Under the old regime the negroes were [111] slaves to the South, the South was a slave to the system. The old plantation, with its simple police regulation and its feudal habit, was the only type possible under slavery. Thus was gathered in the hands of a splendid and chivalric oligarchy the substance that should have been diffused among the people, as the rich blood, under certain artificial conditions, is gathered at the heart, filling that with affluent rapture, but leaving the body chill and colorless.

The Old South rested everything on slavery and agriculture, unconscious that these neither give nor maintain healthy growth. The New South presents a perfect democracy, the oligarchs leading in the popular movement—a social system compact and closely knitted, less splendid on the surface but stronger at the core; a hundred farms for every plantation, fifty homes for every palace, and a diversified industry that meets the complex needs of this complex age.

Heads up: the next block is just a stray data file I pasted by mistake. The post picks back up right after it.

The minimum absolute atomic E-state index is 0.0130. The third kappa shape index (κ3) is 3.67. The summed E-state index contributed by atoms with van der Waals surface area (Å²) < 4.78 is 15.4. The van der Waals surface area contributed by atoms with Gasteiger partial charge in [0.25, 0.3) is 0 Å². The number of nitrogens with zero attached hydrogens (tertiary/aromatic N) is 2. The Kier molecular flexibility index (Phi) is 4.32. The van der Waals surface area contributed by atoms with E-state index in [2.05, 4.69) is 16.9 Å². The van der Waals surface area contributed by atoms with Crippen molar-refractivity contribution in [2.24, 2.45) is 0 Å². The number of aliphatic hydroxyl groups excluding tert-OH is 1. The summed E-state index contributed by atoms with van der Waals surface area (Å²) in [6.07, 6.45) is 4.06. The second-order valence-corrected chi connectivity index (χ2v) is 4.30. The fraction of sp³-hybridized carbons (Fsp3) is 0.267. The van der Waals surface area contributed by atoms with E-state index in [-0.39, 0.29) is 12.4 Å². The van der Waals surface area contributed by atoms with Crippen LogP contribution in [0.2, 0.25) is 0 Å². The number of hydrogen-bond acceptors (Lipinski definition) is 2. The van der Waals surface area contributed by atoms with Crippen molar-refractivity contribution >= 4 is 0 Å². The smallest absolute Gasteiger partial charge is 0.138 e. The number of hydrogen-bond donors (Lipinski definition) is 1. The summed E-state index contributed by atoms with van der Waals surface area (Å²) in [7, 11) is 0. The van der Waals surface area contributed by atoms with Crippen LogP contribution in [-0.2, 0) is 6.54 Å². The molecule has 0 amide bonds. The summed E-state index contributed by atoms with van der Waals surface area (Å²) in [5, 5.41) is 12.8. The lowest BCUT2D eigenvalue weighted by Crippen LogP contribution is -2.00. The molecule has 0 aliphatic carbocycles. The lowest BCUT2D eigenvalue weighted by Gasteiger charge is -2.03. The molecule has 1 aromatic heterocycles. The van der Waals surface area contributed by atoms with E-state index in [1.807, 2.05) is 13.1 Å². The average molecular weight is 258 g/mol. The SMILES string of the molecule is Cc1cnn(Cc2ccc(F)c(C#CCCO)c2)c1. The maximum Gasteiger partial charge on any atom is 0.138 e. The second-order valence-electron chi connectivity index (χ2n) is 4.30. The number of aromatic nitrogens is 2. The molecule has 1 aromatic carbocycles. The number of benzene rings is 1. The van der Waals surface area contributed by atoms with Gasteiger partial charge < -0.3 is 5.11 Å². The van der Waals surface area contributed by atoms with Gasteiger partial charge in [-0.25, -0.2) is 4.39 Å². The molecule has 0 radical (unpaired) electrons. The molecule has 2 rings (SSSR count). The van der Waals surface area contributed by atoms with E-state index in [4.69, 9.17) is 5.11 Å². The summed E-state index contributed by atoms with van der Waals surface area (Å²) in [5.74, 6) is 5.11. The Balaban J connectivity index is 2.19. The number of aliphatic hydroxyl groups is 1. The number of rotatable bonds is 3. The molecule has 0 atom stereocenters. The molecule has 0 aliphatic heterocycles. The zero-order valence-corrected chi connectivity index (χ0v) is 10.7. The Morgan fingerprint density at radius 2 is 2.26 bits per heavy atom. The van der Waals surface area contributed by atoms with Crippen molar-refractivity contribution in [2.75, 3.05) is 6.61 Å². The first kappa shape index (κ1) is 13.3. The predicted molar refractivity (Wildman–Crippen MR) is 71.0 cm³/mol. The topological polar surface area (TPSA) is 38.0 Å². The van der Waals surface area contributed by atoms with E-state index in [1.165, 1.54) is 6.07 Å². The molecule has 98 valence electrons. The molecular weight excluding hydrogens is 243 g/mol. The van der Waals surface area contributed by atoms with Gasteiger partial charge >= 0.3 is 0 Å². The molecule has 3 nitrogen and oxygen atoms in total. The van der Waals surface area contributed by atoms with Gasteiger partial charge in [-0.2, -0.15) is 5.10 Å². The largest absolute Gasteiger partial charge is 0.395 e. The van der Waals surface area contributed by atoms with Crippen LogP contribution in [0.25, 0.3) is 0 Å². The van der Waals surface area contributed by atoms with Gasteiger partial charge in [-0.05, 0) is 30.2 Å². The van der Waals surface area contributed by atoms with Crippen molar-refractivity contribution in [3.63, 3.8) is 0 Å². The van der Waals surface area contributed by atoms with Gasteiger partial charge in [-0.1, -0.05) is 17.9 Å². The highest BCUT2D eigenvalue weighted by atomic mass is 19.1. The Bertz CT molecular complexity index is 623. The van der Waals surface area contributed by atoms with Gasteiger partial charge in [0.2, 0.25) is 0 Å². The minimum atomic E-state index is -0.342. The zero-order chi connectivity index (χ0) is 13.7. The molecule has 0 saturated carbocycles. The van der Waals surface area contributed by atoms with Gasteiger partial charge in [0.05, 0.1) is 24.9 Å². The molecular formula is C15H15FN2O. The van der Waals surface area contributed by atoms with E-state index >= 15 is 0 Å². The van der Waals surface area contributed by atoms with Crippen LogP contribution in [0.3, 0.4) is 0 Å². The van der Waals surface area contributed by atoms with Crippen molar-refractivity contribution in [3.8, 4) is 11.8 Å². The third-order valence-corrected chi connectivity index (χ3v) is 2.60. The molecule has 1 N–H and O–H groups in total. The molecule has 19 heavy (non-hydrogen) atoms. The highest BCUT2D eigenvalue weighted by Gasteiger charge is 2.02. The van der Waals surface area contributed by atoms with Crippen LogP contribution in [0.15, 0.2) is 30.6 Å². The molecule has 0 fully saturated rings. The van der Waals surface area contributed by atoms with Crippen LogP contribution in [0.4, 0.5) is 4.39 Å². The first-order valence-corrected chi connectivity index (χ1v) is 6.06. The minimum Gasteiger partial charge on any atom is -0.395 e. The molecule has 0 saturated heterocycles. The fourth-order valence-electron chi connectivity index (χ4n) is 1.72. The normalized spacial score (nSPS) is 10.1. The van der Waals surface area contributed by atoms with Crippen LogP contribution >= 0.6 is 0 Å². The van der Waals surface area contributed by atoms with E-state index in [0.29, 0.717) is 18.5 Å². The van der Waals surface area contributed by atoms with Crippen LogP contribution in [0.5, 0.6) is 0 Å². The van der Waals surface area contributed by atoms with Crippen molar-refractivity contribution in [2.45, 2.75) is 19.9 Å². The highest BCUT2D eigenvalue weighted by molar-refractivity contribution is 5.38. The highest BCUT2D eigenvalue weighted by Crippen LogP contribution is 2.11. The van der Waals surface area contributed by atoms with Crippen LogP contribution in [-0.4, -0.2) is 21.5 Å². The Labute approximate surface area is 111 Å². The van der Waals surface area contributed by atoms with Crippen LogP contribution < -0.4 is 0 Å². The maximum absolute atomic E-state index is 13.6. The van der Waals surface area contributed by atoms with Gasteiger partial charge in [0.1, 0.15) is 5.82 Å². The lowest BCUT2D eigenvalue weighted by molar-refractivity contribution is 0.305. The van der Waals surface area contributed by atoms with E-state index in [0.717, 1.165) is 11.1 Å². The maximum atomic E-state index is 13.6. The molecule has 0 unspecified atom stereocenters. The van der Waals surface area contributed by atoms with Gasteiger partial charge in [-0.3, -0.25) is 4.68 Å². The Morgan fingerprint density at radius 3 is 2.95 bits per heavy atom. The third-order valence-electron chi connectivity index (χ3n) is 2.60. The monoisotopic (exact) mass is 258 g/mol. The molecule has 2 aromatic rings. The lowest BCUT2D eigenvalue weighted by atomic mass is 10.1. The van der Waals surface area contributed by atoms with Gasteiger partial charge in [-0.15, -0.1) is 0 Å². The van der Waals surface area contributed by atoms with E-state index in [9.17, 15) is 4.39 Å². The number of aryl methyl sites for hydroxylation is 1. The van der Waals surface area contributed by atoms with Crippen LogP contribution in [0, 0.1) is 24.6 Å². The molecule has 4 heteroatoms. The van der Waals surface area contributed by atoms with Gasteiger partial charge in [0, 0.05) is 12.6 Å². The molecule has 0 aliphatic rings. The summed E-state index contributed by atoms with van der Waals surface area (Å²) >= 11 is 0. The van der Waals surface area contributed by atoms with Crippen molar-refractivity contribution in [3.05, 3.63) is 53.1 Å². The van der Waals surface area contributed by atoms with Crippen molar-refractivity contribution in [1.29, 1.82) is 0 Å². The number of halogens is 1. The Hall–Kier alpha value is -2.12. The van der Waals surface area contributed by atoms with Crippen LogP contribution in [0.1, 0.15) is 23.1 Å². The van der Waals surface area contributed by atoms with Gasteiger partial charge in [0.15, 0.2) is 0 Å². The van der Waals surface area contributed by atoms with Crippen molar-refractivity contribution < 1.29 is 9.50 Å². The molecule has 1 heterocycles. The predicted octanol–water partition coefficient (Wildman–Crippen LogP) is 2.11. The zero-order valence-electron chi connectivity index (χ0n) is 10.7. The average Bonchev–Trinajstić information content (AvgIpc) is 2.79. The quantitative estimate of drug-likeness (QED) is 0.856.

The New South is enamored of her new work. Her soul is stirred with the breath of a new life. The light of a grander day is falling fair on her face. She is thrilling with the consciousness of a growing power and prosperity. As she stands upright, full-statured and equal among the people of the earth, breathing the keen air and looking out upon the expanding horizon, she understands that her emancipation came because, in the inscrutable wisdom of God, her honest purpose was crossed and her brave armies were beaten.